Suddenly slow lstat syscalls on CURRENT from Juli

Julian Elischer julian at
Sun Jan 2 01:00:03 UTC 2011

On 1/1/11 9:26 AM, Kostik Belousov wrote:
> On Sat, Jan 01, 2011 at 05:59:10PM +0100, Beat G?tzi wrote:
>> On 01.01.2011 17:46, Kostik Belousov wrote:
>>> On Sat, Jan 01, 2011 at 05:42:58PM +0100, Beat G?tzi wrote:
>>>> On 01.01.2011 17:12, Kostik Belousov wrote:
>>>>> On Sat, Jan 01, 2011 at 05:00:56PM +0100, Beat G?tzi wrote:
>>>>>> On 01.01.2011 16:45, Kostik Belousov wrote:
>>>>>>> Check the output of sysctl kern.maxvnodes and vfs.numvnodes. I suspect
>>>>>>> they are quite close or equial. If yes, consider increasing maxvnodes.
>>>>>>> Another workaround, if you have huge nested directories hierarhy, is
>>>>>>> to set vfs.vlru_allow_cache_src to 1.
>>>>>> Thanks for the hint. kern.maxvnodes and vfs.numvnodes were equal:
>>>>>> # sysctl kern.maxvnodes vfs.numvnodes
>>>>>> kern.maxvnodes: 100000
>>>>>> vfs.numvnodes: 100765
>>>>>> I've increased kern.maxvnodes and the problem was gone until
>>>>>> vfs.numvnodes reached the value of kern.maxvnodes again:
>>>>>> # sysctl kern.maxvnodes vfs.numvnodes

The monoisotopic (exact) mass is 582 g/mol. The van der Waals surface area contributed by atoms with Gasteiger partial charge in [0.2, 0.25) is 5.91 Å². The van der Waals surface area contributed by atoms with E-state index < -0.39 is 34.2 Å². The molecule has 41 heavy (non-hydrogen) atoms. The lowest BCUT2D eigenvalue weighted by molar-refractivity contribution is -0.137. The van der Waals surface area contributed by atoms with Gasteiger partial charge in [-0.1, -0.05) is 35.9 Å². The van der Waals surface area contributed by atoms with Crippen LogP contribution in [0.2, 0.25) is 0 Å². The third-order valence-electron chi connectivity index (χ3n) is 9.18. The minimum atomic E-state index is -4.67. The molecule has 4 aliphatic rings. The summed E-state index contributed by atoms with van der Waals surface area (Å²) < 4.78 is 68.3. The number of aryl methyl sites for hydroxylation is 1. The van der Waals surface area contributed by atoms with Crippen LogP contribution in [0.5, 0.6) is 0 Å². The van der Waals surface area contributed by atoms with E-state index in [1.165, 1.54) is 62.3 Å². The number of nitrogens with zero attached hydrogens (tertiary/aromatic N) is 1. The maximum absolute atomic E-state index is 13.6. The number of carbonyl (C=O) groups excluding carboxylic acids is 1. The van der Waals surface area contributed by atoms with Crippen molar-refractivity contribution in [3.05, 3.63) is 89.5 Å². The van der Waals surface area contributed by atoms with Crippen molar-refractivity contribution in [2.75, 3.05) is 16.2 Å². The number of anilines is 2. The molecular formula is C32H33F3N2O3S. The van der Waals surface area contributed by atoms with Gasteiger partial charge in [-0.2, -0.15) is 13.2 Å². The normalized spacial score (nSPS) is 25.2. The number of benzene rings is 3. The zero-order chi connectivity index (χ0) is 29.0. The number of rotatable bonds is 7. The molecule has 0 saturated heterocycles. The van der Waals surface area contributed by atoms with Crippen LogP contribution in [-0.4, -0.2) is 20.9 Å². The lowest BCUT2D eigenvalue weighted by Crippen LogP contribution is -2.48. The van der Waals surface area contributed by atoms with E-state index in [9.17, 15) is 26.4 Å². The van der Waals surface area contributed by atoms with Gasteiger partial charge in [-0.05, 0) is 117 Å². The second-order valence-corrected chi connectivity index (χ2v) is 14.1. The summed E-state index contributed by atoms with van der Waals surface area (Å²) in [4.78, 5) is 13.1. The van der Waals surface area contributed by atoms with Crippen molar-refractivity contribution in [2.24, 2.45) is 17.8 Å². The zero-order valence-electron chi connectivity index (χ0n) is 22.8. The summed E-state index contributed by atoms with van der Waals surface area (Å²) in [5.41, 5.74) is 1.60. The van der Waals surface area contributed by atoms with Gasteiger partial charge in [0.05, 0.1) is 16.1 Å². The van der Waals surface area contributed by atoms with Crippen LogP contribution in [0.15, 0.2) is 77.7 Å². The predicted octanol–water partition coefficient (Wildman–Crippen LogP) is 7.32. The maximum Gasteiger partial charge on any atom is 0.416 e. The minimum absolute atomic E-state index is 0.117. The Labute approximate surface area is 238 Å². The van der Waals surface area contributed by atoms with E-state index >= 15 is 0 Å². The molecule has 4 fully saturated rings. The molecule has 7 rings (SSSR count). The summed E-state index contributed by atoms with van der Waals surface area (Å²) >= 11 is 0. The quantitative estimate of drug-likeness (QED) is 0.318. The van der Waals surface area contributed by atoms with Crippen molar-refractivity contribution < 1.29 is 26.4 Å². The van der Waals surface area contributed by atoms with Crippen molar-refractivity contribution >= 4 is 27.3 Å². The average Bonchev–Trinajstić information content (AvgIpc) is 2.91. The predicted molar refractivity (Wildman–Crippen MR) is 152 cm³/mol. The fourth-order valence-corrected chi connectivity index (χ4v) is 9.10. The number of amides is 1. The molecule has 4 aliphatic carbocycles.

>>>>>> kern.maxvnodes: 150000
>>>>>> vfs.numvnodes: 150109
>>>>> The processes should be stuck in "vlruwk" state, that can be
>>>>> checked with ps or '^T' on the terminal.
>>>> Yes, there are various processes in "vlruwk" state,
>>>>>> As the directory structure is quite huge on this server I've set
>>>>>> vfs.vlru_allow_cache_src to one now.
>>>>> Did it helped ?
>>>> No, it doesn't looks like setting vfs.vlru_allow_cache_src helped. The
>>>> problem was gone when I increased kern.maxvnodes until vfs.numvnodes
>>>> reached that level. I've stopped all running deamons but numvnodes
>>>> doesn't decrease.
>>> Stopping the daemons would not decrease the count of cached vnodes.
>>> What you can do is to call unmount on the filesystems. Supposedly, the
>>> filesystems are busy and unmount shall fail, but it will force freed
>>> the vnodes that are unused by any process.
>> That freed around 1500 vnodes. At the moment the vfs.numvnodes doesn't
>> increase rapidly and the server is usable. I will keep an eye it to see
>> if I run into the same problem again.
> This is too small amount of vnodes to be freed for the typical system,
> and it feels like a real vnode leak. It would be helpful if you tried
> to identify the load that causes the situation to occur.
> You are on the UFS, right ?
try running sockstat to a file and looking to see what is open..
it could just be a normal leak.

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